All compassion instantly leaves her. She tells Robin that Maid Marian is at Locksley and that she will give him horses and men to go there the next morning. Evil intent ensues. When Robin is asleep she gives the bandage on his arm a final adjustment – loosening it so that the blood will flow unimpeded from the opened vein and he will bleed to death.

When Robin wakes his is too weak to move but he summons up enough strength to blow his horn for the last time. Not only does Little John hear it, albeit weakly, in the forest, but Maid Marian, who is kneeling in the chapel praying for her ‘dead’ husband also hears it.

Robin never makes it home with Marian but at least he dies in her arms. Ironically, Errol Flynn also went to an early grave, aged fifty, for a different kind of hard living. Robin’s last pull of the bow shoots the arrow to his grave in his beloved Sherwood Forest. In Bernard Barton’s 1828 poem, The Death of Robin Hood, the event is described with suitable pathos:

And where it fell they dug his grave,
Beneath the greenwood tree;
Meet resting-place for one so brave,
So lawless, frank, and free.

Heroes, legendary or real change over the centuries at the whim of storytellers, poets, and balladeers, and of course, movie makers. Robin Hood is one whose true escapades have been lost in the mists of time.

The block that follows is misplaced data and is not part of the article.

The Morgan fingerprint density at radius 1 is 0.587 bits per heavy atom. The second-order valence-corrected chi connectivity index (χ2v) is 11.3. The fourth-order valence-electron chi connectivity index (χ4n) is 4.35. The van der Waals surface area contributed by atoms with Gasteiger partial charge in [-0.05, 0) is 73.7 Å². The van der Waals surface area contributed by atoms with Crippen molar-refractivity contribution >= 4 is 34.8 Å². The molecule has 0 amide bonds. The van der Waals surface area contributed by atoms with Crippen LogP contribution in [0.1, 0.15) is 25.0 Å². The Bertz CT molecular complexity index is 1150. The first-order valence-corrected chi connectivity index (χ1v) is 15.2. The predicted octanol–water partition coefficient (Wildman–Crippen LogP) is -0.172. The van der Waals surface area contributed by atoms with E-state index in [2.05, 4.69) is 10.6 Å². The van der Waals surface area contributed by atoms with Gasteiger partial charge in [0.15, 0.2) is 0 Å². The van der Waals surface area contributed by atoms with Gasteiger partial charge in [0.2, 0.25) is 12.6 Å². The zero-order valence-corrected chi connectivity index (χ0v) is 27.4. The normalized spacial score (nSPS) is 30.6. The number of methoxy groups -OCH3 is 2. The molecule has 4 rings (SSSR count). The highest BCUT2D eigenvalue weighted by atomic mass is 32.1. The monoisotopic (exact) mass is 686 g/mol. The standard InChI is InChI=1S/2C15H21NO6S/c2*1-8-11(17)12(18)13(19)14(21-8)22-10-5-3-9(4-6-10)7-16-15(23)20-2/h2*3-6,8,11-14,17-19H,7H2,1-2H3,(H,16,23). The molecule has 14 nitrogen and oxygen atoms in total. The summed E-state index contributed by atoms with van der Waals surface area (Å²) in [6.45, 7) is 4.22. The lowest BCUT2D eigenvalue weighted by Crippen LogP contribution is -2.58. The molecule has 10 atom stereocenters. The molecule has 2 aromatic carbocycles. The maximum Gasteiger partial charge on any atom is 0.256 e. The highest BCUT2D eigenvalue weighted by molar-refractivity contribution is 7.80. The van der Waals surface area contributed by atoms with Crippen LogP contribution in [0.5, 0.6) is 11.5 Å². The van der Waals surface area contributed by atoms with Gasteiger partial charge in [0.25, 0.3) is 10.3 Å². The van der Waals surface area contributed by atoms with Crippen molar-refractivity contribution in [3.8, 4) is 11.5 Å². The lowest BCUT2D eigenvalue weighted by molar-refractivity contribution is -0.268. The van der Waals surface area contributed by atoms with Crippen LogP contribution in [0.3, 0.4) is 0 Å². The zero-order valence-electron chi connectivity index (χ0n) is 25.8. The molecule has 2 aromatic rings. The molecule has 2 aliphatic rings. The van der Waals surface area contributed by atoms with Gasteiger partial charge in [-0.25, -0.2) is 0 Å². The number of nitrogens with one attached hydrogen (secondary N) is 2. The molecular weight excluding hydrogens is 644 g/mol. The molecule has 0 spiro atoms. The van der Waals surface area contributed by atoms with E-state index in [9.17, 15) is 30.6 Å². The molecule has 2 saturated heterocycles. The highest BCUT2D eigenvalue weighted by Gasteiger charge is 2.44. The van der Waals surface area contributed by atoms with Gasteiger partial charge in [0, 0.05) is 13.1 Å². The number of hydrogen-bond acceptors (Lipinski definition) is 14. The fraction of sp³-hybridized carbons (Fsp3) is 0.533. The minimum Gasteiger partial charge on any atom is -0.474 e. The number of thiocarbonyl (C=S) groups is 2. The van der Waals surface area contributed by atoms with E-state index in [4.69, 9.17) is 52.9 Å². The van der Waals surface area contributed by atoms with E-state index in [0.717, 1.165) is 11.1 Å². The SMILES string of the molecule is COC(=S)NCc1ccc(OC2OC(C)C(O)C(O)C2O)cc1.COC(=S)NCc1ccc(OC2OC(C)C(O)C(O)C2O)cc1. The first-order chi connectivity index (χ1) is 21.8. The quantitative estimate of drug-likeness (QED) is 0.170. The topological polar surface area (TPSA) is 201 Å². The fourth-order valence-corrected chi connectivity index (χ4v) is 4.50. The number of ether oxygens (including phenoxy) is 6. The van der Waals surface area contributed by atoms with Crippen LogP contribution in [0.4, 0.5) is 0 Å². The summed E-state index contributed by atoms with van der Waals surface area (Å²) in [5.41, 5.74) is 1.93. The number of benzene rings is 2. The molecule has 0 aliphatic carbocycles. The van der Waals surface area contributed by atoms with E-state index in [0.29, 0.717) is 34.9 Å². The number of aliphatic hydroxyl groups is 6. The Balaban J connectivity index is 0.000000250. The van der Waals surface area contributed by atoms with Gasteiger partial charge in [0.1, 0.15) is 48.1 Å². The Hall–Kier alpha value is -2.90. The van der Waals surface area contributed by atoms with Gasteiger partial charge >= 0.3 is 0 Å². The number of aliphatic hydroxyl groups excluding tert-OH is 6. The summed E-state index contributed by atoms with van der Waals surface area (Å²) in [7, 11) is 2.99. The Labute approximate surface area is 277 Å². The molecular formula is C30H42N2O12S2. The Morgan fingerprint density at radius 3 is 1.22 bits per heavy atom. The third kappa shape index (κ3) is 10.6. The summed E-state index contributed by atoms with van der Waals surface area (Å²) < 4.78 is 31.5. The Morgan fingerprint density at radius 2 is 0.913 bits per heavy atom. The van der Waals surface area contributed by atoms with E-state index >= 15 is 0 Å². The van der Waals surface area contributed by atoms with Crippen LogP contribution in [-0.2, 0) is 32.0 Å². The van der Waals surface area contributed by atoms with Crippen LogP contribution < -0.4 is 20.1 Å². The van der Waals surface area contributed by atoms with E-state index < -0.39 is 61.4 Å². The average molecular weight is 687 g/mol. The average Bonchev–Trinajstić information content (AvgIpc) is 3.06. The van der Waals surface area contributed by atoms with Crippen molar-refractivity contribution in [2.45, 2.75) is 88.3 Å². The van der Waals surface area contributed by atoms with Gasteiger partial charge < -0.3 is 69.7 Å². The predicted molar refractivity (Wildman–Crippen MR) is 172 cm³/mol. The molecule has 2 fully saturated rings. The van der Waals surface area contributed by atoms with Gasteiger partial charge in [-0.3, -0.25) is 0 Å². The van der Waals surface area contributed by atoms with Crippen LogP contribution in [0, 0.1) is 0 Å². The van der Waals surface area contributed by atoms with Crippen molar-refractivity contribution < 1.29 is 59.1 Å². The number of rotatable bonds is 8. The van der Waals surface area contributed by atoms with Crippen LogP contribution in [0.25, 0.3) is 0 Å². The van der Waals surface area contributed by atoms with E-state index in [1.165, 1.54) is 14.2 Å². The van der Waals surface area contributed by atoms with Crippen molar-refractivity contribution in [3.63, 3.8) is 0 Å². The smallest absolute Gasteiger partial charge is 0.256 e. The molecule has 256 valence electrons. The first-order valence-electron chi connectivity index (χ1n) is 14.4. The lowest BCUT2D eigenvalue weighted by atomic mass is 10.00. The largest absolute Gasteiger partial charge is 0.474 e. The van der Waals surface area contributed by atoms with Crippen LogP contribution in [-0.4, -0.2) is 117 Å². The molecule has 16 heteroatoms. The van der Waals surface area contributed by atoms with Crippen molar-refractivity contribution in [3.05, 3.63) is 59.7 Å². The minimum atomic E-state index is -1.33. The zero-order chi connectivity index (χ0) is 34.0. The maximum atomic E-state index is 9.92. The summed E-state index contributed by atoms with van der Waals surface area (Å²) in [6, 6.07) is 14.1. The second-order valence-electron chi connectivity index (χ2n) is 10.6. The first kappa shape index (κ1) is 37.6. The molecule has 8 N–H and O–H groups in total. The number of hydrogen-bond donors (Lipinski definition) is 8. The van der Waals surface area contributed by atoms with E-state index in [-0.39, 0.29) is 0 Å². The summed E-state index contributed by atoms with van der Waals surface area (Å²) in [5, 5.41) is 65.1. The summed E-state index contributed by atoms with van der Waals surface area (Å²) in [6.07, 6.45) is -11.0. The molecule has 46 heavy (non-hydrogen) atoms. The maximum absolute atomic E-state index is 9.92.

Was Robin Hood merely a nickname for all medieval criminals or was he what we want to believe, a handsome, brave outlaw so besotted with social justice that he robbed from the rich to give to the poor. Sadly, the evidence seems to favour the former since there were already eight outlaws nicknamed Robinhood by 1300. In 1261, records show a William de Fevre was made an outlaw, but the following year a royal official changes the name to “William Robehood” or “Robinhood” proving that Robinhood was already becoming a generic nickname for outlaws.